Congressional Democrats have pulled a fast one on Republicans by striking a deal with Trump to raise the federal debt ceiling only until the end of the year.
This will give them bargaining leverage in December to strike a bigger bargain with Republicans: Democrats will agree to raise the debt ceiling then in return for Republican cooperation on legalizing Dreamers (unauthorized immigrants brought into the U.S. as children), making small but necessary fixes in the Affordable Care act, and other things Democrats seek.
Raising the debt ceiling is always a political football, used by whichever party is in the minority to extract concessions from the majority party or from the majority party’s president.
The debt ceiling is how much the government is allowed to borrow. It shouldn’t be a political football. It should be abolished. It serves absolutely no purpose.
When the debt ceiling was first adopted in 1917, it might have been a useful way to prevent a president from spending however much he wanted. But since 1974, Congress has had a formal budget process to control spending and the taxes needed to finance it.
There’s no reason for Congress to authorize borrowing for spending that Congress has already approved, especially when a failure to lift the debt ceiling would be so horrific.
Having a debt ceiling doesn’t discipline government, anyway. The national debt is obligations government has already made to those who lent it money. Discipline has to do with setting spending limits and legislating tax increases, not penalizing the lenders.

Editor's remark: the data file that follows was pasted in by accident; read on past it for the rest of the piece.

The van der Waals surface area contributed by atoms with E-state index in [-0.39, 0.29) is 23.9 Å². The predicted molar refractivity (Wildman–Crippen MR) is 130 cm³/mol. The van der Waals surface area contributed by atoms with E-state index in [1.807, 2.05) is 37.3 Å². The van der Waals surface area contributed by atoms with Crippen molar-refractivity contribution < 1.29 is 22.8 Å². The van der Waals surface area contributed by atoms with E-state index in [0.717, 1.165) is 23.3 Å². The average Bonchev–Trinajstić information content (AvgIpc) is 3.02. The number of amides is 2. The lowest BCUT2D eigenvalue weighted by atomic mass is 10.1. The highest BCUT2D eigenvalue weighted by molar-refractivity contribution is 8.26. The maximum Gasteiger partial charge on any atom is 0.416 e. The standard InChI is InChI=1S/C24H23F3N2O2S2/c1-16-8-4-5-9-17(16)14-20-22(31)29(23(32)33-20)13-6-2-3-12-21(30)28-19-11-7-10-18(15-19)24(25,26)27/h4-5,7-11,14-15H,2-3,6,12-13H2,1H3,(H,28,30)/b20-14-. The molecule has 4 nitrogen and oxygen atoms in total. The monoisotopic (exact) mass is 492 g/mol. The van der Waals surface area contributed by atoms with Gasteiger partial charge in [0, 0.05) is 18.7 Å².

Which is why most modern democracies don’t have debt ceilings. Britain, France, Germany, Canada, Australia – they do just fine without explicit borrowing limits.
Even more basically, the nation’s debt is a meaningless figure without reference to the size of the overall economy and the pace of economic growth.
After World War II, America’s debt was larger than our entire Gross Domestic Product, but we grew so much so fast in the 1950s and 1960s that the debt kept shrinking in proportion.
Today’s debt is about 77 percent of our total national product. The reason it’s a problem is it’s growing faster than the economy is growing, so it’s on the way to becoming larger and larger in proportion.
This is what we ought to be focusing on. Fighting over whether or not to raise the debt ceiling is a meaningless and dangerous distraction. So abolish it.
Robert Reich is the chancellor’s professor of public policy at the University of California, Berkeley, and a senior fellow at the Blum Center for Developing Economies. He served as secretary of labor in the Clinton administration, and Time magazine named him one of the 10 most effective Cabinet secretaries of the 20th century. He has written 14 books, including the best-sellers Aftershock, The Work of Nations and Beyond Outrage and, most recently, Saving Capitalism. He is also a founding editor of The American Prospect magazine, chairman of Common Cause, a member of the American Academy of Arts and Sciences and co-creator of the award-winning documentary Inequality for All.